Air Canada swiftly reverses poppy stand after outcry from staff, union

Air Canada has reversed an edict advising flight attendants against wearing poppies on their uniforms, hours after a company vice-president issued it.

Vice-president apologizes for memo ordering flight attendants not to wear Remembrance Day symbol

Flight attendants working for Air Canada were originally told not to wear poppies while working on flights, according to their union. Air Canada quickly reversed the decision. (Chris Young/Canadian Press)

Air Canada has reversed an edict advising flight attendants against wearing poppies on their uniforms, hours after a company vice-president issued it.

On Monday morning Renée Smith-Valade, vice-president of in-flight service for Air Canada, informed all employees the company had "chosen to show our deep respect and honour for our veterans with an onboard announcement on all flights worldwide."

However Smith-Valade's note went on to say Air Canada "strongly encourage(d) anyone who wants to wear a poppy to observe and respect Remembrance Day to do so when not in uniform."

Renée Smith-Valade is the Air Canada's vice-president of in-flight service. Her original memo on Monday raised the ire of flight attendants and their union. (Air Canada)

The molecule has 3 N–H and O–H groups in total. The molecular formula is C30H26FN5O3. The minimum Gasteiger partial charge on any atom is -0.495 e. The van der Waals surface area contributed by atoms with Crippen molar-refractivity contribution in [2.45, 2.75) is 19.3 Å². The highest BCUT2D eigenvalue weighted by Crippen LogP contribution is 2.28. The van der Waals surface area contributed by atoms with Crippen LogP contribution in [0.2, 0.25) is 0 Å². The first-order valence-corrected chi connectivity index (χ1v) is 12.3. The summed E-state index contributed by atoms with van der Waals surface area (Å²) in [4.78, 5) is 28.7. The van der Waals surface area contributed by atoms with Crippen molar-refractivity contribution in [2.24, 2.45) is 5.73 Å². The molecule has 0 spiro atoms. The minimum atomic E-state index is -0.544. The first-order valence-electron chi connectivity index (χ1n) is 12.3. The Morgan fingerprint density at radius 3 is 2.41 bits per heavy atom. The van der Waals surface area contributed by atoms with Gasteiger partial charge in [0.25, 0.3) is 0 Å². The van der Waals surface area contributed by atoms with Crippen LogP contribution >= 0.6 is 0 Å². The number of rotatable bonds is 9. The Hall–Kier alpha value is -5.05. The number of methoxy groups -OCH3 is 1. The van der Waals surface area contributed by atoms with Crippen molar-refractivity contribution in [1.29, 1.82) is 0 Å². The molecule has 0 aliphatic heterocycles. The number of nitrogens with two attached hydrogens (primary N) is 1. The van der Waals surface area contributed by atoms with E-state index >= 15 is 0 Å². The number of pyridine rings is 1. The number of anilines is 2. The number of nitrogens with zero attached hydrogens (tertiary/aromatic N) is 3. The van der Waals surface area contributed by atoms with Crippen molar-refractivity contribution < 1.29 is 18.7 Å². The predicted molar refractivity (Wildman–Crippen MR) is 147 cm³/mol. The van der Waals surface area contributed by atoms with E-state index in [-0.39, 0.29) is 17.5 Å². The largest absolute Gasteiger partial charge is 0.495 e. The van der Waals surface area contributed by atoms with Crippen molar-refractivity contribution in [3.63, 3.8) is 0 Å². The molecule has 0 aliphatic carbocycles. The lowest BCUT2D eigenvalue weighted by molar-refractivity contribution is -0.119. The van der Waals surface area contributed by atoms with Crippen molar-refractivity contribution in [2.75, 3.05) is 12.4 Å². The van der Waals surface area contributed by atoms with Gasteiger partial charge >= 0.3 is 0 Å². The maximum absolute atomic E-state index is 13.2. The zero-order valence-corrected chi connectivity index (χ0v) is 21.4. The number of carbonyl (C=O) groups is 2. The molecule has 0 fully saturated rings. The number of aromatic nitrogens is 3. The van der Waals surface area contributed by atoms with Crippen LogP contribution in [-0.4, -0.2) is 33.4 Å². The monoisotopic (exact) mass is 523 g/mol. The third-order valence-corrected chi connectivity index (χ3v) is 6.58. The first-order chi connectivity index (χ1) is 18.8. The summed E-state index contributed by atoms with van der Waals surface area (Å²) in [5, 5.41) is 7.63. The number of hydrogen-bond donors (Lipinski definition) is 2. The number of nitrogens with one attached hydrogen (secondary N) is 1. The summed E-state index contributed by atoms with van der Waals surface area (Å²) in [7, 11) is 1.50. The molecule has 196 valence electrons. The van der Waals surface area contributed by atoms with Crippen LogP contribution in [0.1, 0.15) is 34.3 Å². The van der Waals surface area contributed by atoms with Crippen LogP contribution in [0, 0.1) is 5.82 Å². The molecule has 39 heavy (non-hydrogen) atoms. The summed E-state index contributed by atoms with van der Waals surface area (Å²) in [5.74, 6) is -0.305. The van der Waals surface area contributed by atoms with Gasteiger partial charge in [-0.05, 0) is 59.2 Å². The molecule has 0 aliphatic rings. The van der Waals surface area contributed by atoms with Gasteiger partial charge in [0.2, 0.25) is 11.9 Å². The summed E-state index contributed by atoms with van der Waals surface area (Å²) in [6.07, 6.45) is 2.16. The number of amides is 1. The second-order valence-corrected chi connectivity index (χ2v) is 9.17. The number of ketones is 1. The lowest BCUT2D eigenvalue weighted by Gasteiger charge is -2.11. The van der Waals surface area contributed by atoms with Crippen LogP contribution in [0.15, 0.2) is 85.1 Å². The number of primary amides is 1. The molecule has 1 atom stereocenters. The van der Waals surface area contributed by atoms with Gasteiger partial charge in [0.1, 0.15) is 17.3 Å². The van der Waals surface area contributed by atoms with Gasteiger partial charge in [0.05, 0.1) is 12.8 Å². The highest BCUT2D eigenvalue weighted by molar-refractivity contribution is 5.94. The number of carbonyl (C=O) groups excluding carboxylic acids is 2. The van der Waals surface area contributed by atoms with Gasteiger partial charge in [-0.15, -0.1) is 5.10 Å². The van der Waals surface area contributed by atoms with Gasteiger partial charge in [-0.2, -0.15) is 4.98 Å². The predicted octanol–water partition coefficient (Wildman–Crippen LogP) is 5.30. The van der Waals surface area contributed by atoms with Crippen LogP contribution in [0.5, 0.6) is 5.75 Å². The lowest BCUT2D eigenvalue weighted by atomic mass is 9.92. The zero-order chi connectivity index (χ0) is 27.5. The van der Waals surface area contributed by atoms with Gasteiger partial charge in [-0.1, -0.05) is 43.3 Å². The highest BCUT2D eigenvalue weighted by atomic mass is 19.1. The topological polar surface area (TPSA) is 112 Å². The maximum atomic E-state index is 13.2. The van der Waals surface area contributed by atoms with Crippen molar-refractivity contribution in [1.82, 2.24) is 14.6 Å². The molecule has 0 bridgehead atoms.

Within hours the airline apparently had a change of heart, according to a second note posted to the company's internal communication system.

"The decision has indeed been reconsidered and the wearing of poppies is supported," Smith-Valade wrote.

"My apologies for the angst this has caused for some. For those who choose to do so please wear your poppies while in uniform with pride."

Original order 'beyond absurd', union says

The Canadian Union of Public Employees (CUPE), which represents 6,500 flight attendants at Air Canada and 700 at Air Canada Rouge, confirmed its workers received the note and said it came as a "complete surprise".

"Frankly we were shocked and completely unaware of this," said Michel Cournoyer, a union spokesman.

"[Employees] think that this decision was beyond absurd and think the flight attendants should absolutely be allowed to wear the poppies."

Cournoyer said the union and its members are pleased by the company's reversal. He noted that in 2008, Air Canada painted poppies on their planes' fuselage "because aviation is so closely tied to military history."

Air Canada statement

In a statement to CBC News early Monday afternoon, Air Canada spokesman Peter Fitzpatrick wrote: "While we do have regulations on non-service pins to maintain a consistent uniform look, we have clarified for our in-flight crews that they can wear a poppy in uniform and do so proudly.

"Our uniform policy has been revised with this clarification to avoid any confusion in the future. Many Air Canada employees have ties with the military and we honour the contribution and sacrifice of serving members of the Armed Forces as well as of our veterans.

"We have apologized to our in-flight crews for any confusion surrounding this issue."